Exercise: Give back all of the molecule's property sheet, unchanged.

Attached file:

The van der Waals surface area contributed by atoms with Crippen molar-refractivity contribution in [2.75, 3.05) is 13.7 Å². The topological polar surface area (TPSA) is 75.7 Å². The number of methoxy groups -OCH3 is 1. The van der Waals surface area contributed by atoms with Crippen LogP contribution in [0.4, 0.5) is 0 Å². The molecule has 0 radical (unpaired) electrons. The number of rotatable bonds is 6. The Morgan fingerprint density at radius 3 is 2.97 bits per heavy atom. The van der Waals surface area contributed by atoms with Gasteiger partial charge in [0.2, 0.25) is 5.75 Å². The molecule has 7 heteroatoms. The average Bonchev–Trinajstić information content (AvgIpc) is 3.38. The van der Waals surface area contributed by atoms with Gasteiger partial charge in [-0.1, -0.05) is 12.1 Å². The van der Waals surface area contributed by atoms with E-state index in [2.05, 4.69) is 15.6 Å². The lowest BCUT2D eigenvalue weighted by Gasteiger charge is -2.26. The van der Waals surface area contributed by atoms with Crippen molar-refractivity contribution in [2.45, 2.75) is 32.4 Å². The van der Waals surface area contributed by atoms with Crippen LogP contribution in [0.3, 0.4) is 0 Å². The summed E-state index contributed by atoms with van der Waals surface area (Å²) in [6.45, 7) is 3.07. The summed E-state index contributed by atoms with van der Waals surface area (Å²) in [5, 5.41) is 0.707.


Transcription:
The van der Waals surface area contributed by atoms with Crippen molar-refractivity contribution in [2.75, 3.05) is 13.7 Å². The topological polar surface area (TPSA) is 75.7 Å². The number of methoxy groups -OCH3 is 1. The van der Waals surface area contributed by atoms with Crippen LogP contribution in [0.4, 0.5) is 0 Å². The molecule has 0 radical (unpaired) electrons. The number of rotatable bonds is 6. The Morgan fingerprint density at radius 3 is 2.97 bits per heavy atom. The van der Waals surface area contributed by atoms with Gasteiger partial charge in [0.2, 0.25) is 5.75 Å². The molecule has 7 heteroatoms. The average Bonchev–Trinajstić information content (AvgIpc) is 3.38. The van der Waals surface area contributed by atoms with Gasteiger partial charge in [-0.1, -0.05) is 12.1 Å². The van der Waals surface area contributed by atoms with E-state index in [2.05, 4.69) is 15.6 Å². The lowest BCUT2D eigenvalue weighted by Gasteiger charge is -2.26. The van der Waals surface area contributed by atoms with Crippen molar-refractivity contribution in [2.45, 2.75) is 32.4 Å². The van der Waals surface area contributed by atoms with Crippen LogP contribution in [0.3, 0.4) is 0 Å². The summed E-state index contributed by atoms with van der Waals surface area (Å²) in [6.45, 7) is 3.07. The summed E-state index contributed by atoms with van der Waals surface area (Å²) in [5, 5.41) is 0.707.